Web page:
Oil prices plummeted amid worries that the push for an output freeze by Russia and top OPEC producers could founder on opposition from Iran.
The price of premium crude fell 3 percent on March 14 and dropped further to under $40 a barrel in early trading March 15 after Russian Energy Minister Aleksandr Novak said that Tehran would not immediately join in a production freeze this year, but might join after raising its output back to levels that prevailed before economic sanctions.
Novak also pushed off until April a meeting with top OPEC producers that had been expected on March 20. But he insisted that major producers outside Iran should be able to stay on track to agree to an output freeze at that time.
"We share [the view] that Iran is in a special situation. The sanctions that had been introduced had materially hit [Iran's] output," Novak said after meeting Iranian Oil Minister Bijan Zanganeh in Tehran on March 14.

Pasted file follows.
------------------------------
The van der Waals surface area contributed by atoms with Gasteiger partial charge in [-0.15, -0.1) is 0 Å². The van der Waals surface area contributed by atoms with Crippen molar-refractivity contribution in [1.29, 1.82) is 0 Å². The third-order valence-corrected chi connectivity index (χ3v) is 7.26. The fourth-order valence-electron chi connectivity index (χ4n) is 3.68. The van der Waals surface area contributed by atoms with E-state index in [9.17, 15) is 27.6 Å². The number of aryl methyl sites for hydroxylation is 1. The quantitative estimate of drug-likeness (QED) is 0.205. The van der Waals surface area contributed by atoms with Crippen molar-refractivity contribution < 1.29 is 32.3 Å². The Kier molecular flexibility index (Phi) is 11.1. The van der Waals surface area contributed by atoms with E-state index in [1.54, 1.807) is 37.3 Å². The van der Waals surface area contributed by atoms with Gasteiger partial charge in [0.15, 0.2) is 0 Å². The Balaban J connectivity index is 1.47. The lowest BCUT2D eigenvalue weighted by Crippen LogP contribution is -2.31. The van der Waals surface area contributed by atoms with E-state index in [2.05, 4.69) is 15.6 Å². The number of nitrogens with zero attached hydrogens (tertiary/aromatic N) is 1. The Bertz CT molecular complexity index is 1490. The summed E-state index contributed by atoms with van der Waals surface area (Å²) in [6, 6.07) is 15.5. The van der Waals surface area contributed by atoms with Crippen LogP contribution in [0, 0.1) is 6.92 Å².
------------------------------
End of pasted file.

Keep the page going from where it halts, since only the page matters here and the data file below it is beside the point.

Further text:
Iran's output fell to under 3 million barrels a day under the sanctions, which were officially lifted in January, from levels around 4 million before the sanctions.
"On the whole, Iran supports the need for coordination between oil exporters, including a possible freeze. But Iran's position is that they have to first restore their production volumes... After that, they are ready to join the freeze," Novak said.
In a sign that other major producers may be willing to go along with a freeze excluding Iran, production figures published by OPEC on March 14 showed that Saudi Arabia's production has leveled out at the 10.22 million barrel level set as its potential freeze level in January.
Novak said that countries that account for near three-quarters of global oil production already have signed onto the output freeze plan, so they should go ahead with it and let Iran join later.
"I believe that the agreement can work," he said. "I think that Iran could join us over time."
Moreover, if other producers do not follow through on their promised freeze, Novak warned that oil markets could become "volatile" again like they were early this year when prices plunged to the $30 range.
Traders said the fall in Brent prices to under $40 in Asian trading March 15 showed that markets continue to be sensitive to talk of a freeze, and are skeptical that one will take hold without Iran.